Order as a Virtue


"Undoubtedly there is a visible resistance against anything that implies submission to an order or a method in the mind of the person who suffers from this deficiency. He asserts that the systematic disposition of things enslaves him and deprives him of the freedom of doing whatever he pleases. The nega- tive influence of this deficiency is so great that the individual takes pleasure in disarranging and misplacing everything.

The disorderly ignores and does not give value to the advantages of maintaining a place for each thing or object he uses on a daily basis and, of course, such an attitude reduces his time, thus confusing many of his movements and efforts.

Disorder is often associated with negligence, since both run towards the same objective.

The disorderly is often a person who deserves esteem for the activity he performs, but he remains nevertheless unaware of the contrast offered by the abandonment in which he lives when someone calls this to his attention.

The root of this deficiency, as we indicate, is the disorder which forcibly exists inside whosoever has given in to its influence; whosoever ignores or seems to ignore that the organization of life in its routine chores and other details concerning each person’s private sphere must be an inescapable concern to him. Needless to say, that whoever lives this way must have been deprived, during his childhood and his youth, of an assistance able to imprint in him the habit of being orderly which is imperative as the foundation for an organized life.

What stops the progress of this deficiency, or better still, contributes to its elimination, is to gradually establish within the mind the training of the faculties of the intelligence, particularly, the faculty of thinking. The methodical practice of such an activity favors the orderly mental movements that activate the execution of projects that were established by the purpose thought that gave it origin in the mind; this practice finds which thoughts serve a purpose and which ones do not, and by helping the best to fulfill their objective. Any other behavior will generate waste of time at one’s own expense, and the disorder, even though abating, will continue to exist with the risk of becoming chronic.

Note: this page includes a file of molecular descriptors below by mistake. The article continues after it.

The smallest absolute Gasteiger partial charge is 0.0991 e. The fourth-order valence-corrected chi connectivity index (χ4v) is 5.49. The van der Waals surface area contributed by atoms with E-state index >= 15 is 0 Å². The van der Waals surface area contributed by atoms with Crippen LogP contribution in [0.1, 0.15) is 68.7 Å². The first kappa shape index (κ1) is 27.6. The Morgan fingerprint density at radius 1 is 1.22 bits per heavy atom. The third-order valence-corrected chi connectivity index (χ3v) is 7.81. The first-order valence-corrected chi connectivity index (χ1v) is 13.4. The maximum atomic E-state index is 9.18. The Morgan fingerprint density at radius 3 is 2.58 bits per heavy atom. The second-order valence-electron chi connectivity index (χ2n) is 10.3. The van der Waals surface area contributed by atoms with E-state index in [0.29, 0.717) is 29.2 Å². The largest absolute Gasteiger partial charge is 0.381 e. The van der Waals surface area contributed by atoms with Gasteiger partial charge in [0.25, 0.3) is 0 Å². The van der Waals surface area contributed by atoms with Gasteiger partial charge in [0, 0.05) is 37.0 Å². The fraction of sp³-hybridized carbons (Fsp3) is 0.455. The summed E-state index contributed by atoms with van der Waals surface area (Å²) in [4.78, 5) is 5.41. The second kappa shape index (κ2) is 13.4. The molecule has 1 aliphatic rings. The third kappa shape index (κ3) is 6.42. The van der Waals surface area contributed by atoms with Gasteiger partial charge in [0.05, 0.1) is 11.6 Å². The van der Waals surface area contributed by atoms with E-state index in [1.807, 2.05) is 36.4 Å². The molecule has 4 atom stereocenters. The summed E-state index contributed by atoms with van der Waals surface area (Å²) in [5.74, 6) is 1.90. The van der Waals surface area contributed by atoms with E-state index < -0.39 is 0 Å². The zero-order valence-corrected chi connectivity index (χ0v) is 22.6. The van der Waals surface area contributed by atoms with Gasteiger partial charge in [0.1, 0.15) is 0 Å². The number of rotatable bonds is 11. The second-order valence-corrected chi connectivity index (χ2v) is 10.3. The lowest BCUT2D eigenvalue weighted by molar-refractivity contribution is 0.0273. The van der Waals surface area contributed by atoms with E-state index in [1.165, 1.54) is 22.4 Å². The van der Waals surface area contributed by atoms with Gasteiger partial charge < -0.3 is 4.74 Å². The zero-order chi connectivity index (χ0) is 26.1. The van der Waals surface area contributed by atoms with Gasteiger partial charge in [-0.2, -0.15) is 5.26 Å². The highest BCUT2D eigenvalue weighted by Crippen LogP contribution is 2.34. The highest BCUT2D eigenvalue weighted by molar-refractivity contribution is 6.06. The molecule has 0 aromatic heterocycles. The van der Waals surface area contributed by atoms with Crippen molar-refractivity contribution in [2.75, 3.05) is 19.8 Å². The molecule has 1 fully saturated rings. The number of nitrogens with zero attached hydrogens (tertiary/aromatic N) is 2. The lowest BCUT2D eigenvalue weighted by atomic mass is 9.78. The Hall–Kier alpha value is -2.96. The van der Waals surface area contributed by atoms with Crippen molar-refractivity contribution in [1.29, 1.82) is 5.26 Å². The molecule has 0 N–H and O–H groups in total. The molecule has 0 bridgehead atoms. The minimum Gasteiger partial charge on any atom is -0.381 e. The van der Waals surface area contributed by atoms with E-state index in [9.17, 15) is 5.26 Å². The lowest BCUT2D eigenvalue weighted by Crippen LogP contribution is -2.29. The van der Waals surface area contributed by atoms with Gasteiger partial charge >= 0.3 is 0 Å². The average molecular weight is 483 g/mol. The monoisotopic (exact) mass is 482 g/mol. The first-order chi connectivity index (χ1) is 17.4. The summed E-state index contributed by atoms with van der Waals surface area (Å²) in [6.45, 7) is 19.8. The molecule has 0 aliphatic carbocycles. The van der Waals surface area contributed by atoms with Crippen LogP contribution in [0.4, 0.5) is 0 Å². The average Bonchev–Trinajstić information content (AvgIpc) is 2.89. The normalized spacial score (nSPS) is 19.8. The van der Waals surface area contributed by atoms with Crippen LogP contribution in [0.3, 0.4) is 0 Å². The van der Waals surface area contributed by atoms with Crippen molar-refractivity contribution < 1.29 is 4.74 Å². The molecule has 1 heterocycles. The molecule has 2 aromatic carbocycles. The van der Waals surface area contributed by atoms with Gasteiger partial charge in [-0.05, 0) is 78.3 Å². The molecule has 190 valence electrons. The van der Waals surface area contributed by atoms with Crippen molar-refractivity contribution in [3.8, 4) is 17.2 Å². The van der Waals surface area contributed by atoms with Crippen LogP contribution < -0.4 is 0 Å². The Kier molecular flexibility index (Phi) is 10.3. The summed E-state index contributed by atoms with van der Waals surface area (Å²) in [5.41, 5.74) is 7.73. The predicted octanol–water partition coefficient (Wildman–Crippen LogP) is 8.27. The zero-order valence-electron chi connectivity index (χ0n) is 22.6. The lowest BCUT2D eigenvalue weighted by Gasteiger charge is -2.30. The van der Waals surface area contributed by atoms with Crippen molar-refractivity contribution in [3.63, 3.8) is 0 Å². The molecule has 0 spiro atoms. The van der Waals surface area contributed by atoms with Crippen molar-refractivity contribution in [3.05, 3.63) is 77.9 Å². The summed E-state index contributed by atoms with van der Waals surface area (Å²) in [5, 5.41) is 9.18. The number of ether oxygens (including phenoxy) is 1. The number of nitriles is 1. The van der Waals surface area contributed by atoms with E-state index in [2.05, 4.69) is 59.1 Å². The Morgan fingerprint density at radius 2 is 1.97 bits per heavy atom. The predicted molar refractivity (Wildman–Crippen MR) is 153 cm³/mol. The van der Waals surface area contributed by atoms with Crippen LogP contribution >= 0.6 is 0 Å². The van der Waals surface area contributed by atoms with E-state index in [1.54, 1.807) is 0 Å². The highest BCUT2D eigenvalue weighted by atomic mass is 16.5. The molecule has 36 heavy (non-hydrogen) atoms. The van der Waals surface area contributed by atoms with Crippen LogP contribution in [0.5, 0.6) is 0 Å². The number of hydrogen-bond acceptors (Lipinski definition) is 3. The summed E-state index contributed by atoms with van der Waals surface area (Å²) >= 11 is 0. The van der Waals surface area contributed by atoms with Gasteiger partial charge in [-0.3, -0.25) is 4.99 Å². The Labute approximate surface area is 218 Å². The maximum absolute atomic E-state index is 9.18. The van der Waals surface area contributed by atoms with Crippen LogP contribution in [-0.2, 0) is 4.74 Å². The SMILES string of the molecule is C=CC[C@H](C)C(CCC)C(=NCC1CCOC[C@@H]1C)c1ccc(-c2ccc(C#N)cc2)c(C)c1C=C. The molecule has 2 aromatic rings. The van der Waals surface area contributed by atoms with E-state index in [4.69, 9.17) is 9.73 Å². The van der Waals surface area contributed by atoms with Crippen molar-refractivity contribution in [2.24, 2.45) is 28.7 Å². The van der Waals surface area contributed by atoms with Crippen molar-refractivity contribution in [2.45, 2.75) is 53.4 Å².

This task would be very difficult to be undertaken by any person without the assistance of the logosophical cognitions for the simple reason that he does not have, at his disposal, any similar method that would permit him to assess his own reality, of which he is unaware. How many are there, for instance, who think that what has been accumulated in their minds may not have the usefulness attributed to them? How many have put order in their thoughts and are able to make use of them instead of having them constitute an obstacle towards the achievement of this or that project or a conduct to follow?

The logosophical conception of order implies ductility related to that same order. It should be understood, however, that we are referring to the mental order, that which fulfills a very useful objective because it embraces all facets relate to the individual’s life.

The careful and intelligent disposition of external things must respond, therefore, to the order established inside the mind or reflect its consequence, all of which make it evident that there
must be a correspondence between the external and internal order. In this manner, the individual will protect himself against the tyranny that his thoughts exercise by imposing on him a conduct from which he cannot escape.

It should be noted that before applying the corresponding anti-deficiency to this fault, it is imperative to have experienced in oneself that disorder is in fact a dominating factor within the mental scenario of one’s own life, a disorder that although in many cases may not hinder the normal development of the daily activities or chores, it does notwithstanding upset significantly one or more objectives or aspirations that one has established.

When life does not follow an agile order, one that is forged in knowledge and experience, it loses the great stimuli of assurance, which so greatly revive one’s willpower.

The gradual training of the intelligence drives the maintenance of a logical and natural order in everything that concerns or relates to one’s own life, an order that is scorned by the undisciplined who presumes that everything must occur according to his whims.

To put order in the thoughts, in one’s life, and in everything that depends on and belongs to us must be imperative to the conscience."

Excerpt from the book "Deficiencies and Propensities of the Human Being" originally published in Spanish. Free translation.


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